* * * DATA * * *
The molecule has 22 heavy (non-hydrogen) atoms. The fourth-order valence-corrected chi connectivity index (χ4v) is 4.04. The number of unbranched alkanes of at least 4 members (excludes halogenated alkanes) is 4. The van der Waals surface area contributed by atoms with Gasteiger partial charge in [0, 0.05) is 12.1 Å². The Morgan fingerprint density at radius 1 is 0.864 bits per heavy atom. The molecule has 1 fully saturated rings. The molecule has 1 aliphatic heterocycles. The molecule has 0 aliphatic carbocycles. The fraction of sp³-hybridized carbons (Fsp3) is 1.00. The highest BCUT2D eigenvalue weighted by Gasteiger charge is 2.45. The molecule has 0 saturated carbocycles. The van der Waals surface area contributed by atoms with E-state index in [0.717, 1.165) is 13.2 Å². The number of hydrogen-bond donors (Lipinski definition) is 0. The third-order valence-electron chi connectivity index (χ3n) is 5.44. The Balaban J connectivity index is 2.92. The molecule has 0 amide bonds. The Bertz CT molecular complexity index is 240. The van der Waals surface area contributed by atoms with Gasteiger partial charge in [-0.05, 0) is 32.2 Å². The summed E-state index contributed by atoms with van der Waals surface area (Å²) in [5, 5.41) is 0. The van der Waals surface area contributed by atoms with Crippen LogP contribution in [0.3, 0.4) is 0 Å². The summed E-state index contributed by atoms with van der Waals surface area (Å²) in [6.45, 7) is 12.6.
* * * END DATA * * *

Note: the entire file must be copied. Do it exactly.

The molecule has 22 heavy (non-hydrogen) atoms. The fourth-order valence-corrected chi connectivity index (χ4v) is 4.04. The number of unbranched alkanes of at least 4 members (excludes halogenated alkanes) is 4. The van der Waals surface area contributed by atoms with Gasteiger partial charge in [0, 0.05) is 12.1 Å². The Morgan fingerprint density at radius 1 is 0.864 bits per heavy atom. The molecule has 1 fully saturated rings. The molecule has 1 aliphatic heterocycles. The molecule has 0 aliphatic carbocycles. The fraction of sp³-hybridized carbons (Fsp3) is 1.00. The highest BCUT2D eigenvalue weighted by Gasteiger charge is 2.45. The molecule has 0 saturated carbocycles. The van der Waals surface area contributed by atoms with E-state index in [0.717, 1.165) is 13.2 Å². The number of hydrogen-bond donors (Lipinski definition) is 0. The third-order valence-electron chi connectivity index (χ3n) is 5.44. The Balaban J connectivity index is 2.92. The molecule has 0 amide bonds. The Bertz CT molecular complexity index is 240. The van der Waals surface area contributed by atoms with Gasteiger partial charge in [-0.05, 0) is 32.2 Å². The summed E-state index contributed by atoms with van der Waals surface area (Å²) in [5, 5.41) is 0. The van der Waals surface area contributed by atoms with Crippen LogP contribution in [0.3, 0.4) is 0 Å². The summed E-state index contributed by atoms with van der Waals surface area (Å²) in [6.45, 7) is 12.6.